Eat This: Beans and Legumes: the Good, the Bad, the Lies.

Photo by R Khalil on

Truth be told, I should need to write this. Or need for me to take a continuing education course on legumes. Yes, a course on beans. A course on beans becomes necessary when too many healthnuts are raging and warning me (and others), you guessed it, not to eat beans.

Why is this small but mighty seed such a controversy? For some it’s taste. Others, they just aren’t literally meaty enough. For many, its a misunderstanding of what makes a bean.

What’s in a bean?

A bean is part of a group called legumes. Legumes are seeds that grow in pods like peas and edamame/soy, lentils, and more. It’s a nutrient dense food that is for everyone and definitely not for anyone. Check out in the good, the bad, and the lies about beans.

The Good

It’s a nutrient dense food which means it is loaded with what you need. Beans and legumes are low in cholesterol and fat. They are also high in fiber and contain a good amount of protein. For some this form of protein could be easier to digest but do keep reading for more information on this. Due to it’s high fiber nature, beans and legumes can help regulate blood sugar, help the heart, and support your gut. Beans with rice are an amazing amino acid source. It’s an all around friend in your food relationship.

Other nutrients beans/legumes have to offer you:

  • Potassium
  • Iron
  • Magnesium
  • Calcium
  • B Vitamins
  • Copper
  • Vitamin K

The Bad

Beans could be difficult to digest for some. Oligosaccharides, a carbohydrate, is broken down in the large intestine. This process could cause gas. Oligosaccharides are the good guys as they work with cells and may boost your immune system. The good news is with beans, cooking can help break some of this down for you. Soaking beans with a teaspoon of baking soda to four quarts of water (rinse and drain before cooking) is a sworn hack for some. I would suggest eating with starches (not fried) or grains. Maybe holding off on onions and peppers if you tend to experience gas. Before ever making beans a definite no, talk with a nutritionist or dietitian.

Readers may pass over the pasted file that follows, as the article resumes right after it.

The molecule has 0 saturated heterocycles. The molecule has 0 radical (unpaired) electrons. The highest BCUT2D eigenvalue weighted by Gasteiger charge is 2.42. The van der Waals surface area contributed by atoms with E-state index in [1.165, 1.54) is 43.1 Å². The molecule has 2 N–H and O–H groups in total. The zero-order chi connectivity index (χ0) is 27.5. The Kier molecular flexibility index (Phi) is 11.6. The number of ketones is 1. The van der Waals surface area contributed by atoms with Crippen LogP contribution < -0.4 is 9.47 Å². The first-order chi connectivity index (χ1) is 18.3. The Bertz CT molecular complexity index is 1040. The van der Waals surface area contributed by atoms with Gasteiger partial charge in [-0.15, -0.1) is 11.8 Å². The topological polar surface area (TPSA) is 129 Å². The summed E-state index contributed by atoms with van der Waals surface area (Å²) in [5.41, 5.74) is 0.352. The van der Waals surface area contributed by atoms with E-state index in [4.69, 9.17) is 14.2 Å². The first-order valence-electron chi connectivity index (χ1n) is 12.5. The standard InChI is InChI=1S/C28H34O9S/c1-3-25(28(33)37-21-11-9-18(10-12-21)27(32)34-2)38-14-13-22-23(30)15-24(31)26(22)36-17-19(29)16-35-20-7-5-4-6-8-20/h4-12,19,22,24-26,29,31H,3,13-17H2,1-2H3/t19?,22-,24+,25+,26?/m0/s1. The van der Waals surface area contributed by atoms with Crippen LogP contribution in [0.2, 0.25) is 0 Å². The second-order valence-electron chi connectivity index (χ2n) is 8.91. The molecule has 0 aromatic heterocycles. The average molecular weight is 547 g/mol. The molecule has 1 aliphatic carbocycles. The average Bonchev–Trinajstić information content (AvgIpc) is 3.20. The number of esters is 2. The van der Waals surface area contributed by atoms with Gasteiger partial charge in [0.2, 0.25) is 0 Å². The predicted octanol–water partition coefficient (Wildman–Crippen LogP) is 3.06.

Photo by Noelle Otto on

The Lies

So here’s where we truly get caught up- the lies about beans. Let’s address two big lies.

  1. Beans block iron.
    • Most beans contribute to your iron levels. That’s it.
  2. Toxic Lectins
    • Lectins are found in plants AND animals. You’re body doesn’t need them. And yes beans and legumes have them. So it’s partly true not to eat beans because of lectins. BUT once you cook them, you significantly reduce lectins in beans and legumes to a healthy level. Lesson here is to EAT BEANS or LEGUMES RAW nd COOK THEM. And eat normal servings. Balance is everything. It’s a scare tactic and a lie not to eat beans.

There you have it. It’s simple. Beans are good for many, but not for all. It’s ultimately up to you, your needs, and your palate. Beans are eaten worldwide for good reason. It’s a cost effective and nutrient dense food. One of my staples once I learned how to cook it the way I liked it. If you aren’t convinced just yet, then read more reasons Why You Should Eat Legumes . It’s a long list that keeps growing. Always check with a doc and a nutritionist if you have dietary and health concerns. I do know as a certified nutritionist and foodie, food relationships are rarely simple. But we can work with foods and them with us. Beans included.

Published by JRiley

Certified holistic nutritionist, reiki master, and yogi who hates kale and loves tacos.

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